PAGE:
FinTok: Gen Z are the most ‘digitally native’ generation ever to have existed, which is having a significant impact on the way that Zoomers interact with the already bewildering world of finance.
The average Zoomer spends an average of eight hours a day looking at a screen. And while the majority (52%) of us — I’m including myself here as an honorary late-stage Zoomer because I was born at the tail end of 1996 — seem to think that our online personas reflect us more than their real ones do, this huge amount of time spent on the internet is having some interesting effects on how we manage our cash moneys.
Worryingly, Zoomers have an average attention span of just eight seconds, and this somewhat troubling statistic is ever-present in how we choose to engage with social media, with the most popular platforms for our generation being, in order: Snapchat, TikTok, and Instagram.
This monumental amount of digital immersion seeps into the world of finance in a big way, with the bulk of our generation allocating more of our investment portfolios towards crypto, 97% of us opt for mobile banking apps, and most prefer to access all customer services online.
Here’s all the latest insights on how young people are handling their money business.
3 in 4 Zoomers get money education from digital media
According to a new report from MoneyLion which surveyed 4,400 people between the age of 18 and 40 from the United States, a whopping 75% of young people get their financial information from digital media, which is dominated by social media platforms.
While this may provide some benefits in terms of staying up to date with the immediate day-to-day movements in the market, the overall financial literally of Gen Z has fallen well below that of other generations.
Gen Z turn to TikTok for financial guidance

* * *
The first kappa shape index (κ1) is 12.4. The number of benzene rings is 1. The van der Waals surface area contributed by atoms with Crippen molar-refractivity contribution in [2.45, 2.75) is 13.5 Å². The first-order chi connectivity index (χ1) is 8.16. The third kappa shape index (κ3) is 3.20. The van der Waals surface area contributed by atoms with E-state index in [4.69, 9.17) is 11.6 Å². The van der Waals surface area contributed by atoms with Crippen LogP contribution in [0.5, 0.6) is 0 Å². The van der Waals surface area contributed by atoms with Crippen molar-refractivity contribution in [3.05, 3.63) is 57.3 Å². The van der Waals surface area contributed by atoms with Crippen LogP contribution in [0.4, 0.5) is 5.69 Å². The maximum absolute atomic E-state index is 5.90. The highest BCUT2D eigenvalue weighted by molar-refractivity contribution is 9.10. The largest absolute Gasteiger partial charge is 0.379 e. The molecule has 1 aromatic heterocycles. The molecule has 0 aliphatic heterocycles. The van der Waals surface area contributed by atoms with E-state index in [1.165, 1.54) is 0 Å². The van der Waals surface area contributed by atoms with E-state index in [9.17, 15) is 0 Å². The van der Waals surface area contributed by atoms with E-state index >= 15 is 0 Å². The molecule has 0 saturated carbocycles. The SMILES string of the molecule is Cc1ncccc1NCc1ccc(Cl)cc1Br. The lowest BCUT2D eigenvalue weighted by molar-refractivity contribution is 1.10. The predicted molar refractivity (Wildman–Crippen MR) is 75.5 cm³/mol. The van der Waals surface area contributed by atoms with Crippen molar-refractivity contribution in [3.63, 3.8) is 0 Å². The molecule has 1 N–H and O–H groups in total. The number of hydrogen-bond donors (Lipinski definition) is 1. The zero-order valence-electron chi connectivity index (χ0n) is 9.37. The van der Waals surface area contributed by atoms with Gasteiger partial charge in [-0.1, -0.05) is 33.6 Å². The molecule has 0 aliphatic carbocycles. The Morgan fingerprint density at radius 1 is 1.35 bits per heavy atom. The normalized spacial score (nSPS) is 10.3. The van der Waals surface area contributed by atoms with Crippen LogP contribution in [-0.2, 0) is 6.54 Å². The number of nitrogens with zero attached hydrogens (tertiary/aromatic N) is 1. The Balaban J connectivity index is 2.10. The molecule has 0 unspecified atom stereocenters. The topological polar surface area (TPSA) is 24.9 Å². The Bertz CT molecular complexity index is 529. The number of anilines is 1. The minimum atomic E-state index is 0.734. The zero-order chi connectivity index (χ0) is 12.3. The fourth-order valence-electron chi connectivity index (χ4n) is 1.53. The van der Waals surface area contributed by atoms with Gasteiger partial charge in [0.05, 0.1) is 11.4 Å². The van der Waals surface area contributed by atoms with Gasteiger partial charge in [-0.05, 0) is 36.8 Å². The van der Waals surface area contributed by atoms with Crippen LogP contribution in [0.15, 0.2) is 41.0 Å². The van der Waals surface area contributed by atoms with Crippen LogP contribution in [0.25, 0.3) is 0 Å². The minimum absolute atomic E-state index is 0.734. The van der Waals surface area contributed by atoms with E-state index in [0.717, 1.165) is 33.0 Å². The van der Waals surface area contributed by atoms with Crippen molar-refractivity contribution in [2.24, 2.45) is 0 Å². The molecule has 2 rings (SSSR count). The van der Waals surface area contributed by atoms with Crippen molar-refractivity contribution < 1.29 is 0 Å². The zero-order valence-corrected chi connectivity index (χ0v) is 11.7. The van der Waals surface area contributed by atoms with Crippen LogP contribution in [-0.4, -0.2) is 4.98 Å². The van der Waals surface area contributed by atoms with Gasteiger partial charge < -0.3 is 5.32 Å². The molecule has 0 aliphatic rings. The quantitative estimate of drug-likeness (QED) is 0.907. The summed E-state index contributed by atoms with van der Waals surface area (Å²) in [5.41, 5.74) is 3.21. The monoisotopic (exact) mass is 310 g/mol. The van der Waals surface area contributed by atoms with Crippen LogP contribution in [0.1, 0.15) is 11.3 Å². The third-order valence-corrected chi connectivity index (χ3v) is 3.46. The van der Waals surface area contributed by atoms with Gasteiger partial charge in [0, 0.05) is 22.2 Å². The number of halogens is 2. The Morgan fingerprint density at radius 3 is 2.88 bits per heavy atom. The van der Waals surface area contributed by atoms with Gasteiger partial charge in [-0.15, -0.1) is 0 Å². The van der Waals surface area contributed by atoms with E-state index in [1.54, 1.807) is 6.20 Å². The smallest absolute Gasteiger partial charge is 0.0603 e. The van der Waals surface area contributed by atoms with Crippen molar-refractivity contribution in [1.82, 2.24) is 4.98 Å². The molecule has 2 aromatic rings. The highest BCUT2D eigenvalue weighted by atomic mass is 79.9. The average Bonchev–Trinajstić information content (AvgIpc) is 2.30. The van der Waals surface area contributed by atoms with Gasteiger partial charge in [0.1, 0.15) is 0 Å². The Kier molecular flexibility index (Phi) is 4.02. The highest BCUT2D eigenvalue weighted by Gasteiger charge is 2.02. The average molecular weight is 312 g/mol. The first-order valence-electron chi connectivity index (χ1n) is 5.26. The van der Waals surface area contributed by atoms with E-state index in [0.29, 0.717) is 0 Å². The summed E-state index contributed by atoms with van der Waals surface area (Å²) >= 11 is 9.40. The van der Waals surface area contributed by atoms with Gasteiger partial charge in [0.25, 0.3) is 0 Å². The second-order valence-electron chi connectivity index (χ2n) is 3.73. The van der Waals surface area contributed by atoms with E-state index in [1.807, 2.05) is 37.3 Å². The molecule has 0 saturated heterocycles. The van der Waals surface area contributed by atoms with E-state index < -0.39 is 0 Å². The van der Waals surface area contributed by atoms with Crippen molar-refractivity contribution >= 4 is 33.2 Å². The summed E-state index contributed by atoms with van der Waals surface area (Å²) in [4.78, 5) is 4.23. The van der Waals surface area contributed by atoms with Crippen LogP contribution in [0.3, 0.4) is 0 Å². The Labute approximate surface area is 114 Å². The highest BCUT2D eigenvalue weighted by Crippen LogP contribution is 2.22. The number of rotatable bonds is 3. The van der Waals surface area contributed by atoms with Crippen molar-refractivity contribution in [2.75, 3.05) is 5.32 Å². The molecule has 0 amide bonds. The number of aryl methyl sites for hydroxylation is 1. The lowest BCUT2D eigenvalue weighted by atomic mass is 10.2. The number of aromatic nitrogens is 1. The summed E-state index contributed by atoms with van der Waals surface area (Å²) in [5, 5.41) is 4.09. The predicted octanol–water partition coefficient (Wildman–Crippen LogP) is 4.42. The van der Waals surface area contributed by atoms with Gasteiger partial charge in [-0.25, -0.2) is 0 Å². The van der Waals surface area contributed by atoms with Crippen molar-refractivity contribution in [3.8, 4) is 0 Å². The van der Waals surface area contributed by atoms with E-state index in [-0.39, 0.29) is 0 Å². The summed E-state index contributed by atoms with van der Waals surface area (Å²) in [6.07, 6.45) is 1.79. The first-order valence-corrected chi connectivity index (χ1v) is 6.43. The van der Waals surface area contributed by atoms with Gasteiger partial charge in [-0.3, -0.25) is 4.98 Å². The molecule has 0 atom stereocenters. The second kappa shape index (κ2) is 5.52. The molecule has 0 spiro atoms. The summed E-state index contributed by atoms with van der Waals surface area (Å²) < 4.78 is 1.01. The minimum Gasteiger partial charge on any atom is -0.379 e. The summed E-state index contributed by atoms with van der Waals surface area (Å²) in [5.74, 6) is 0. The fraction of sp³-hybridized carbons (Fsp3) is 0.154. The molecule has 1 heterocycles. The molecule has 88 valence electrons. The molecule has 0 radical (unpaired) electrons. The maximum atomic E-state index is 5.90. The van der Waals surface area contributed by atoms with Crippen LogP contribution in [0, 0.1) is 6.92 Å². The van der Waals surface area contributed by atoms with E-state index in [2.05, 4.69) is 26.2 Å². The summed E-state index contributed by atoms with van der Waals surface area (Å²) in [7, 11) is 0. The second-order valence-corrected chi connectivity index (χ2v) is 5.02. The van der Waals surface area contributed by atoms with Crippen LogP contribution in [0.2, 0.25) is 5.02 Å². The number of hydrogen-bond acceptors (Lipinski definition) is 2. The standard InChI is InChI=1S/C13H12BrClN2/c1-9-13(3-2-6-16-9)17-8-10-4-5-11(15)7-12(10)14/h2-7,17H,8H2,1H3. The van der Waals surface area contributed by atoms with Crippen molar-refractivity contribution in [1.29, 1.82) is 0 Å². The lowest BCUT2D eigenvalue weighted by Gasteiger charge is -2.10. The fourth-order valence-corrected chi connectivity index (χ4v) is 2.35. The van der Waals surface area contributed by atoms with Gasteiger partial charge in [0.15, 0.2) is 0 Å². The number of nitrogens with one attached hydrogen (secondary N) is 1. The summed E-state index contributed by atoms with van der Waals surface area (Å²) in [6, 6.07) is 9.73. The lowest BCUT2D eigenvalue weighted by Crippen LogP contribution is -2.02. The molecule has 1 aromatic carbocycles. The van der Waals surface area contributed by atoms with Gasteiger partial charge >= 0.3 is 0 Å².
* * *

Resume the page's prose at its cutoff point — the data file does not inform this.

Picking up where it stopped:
So which platform are Zoomers getting the bulk of their monetary education from? It’s none other than TikTok, with the new subsection of finance being dubbed ‘FinTok’ — a smushing together of the words ‘finance + TikTok’.
Now, despite there being a roaring industry of FinTok influencers, who unanimously claim to condense complex financial information into ‘actionable’ bite-sized clips, the survey found that most young people remained ignorant of many basic financial concepts.
A mere 30% of Gen Zers and 48% of Millennials were familiar with financial products like checking accounts and mortgages. Just 30% of Gen Zers and 36% of Millennials could name the difference between a credit unions and stock broker, and only one quarter of Gen Zers and 28% of Millennials were up to speed with financial terminology like ‘capital gains’ and ‘compound interest’.
It’s no secret that platforms like TikTok are overflowing with questionable content and downright misinformation, however despite the meteoric rise of people that claim to be “financial educators”, the need for legitimate, well-rounded content on the core concepts of finance is dire.
“Our survey shows that there is a real need for financial education that is delivered via digital channels and in the format that people consume media, particularly among younger generations,” said Cynthia Kleinbaum, Chief Customer Officer at MoneyLion in a statement.
Crypto and digital finance is the playground of Gen Z
Another interesting find was that Zoomers have essentially been forced into become investors far sooner than any other generation. The report lays the blame for this accelerated interest in all things investing at the feet of increased anxiety around the cost of living, as global inflation continues to surge in the wake of the global pandemic.
Additionally, the survey found that the way we Zoomers access financial services differs greatly from older generations. We (understandably) have a high level of distrust for traditional financial providers, and place greater faith in online platforms and digital alternatives to brick and morter outlets.
We are far more likely to attain services from a neobank or a digital lender, and find it much easier than heading down to the local bank branch. Even when things get difficult and we need to speak to someone to solve a problem, most of us (roughly 60%) would rather speak to a chatbot than be forced to go into a physical branch and speak with a human from the bank.
We’re also far more likely to invest in cryptocurrency than any other generation. While stocks remain the most common investment, with 60% of Zoomers owning them, a staggering 54% of us own cryptocurrency, at least according to research by the online investment platform Saxo.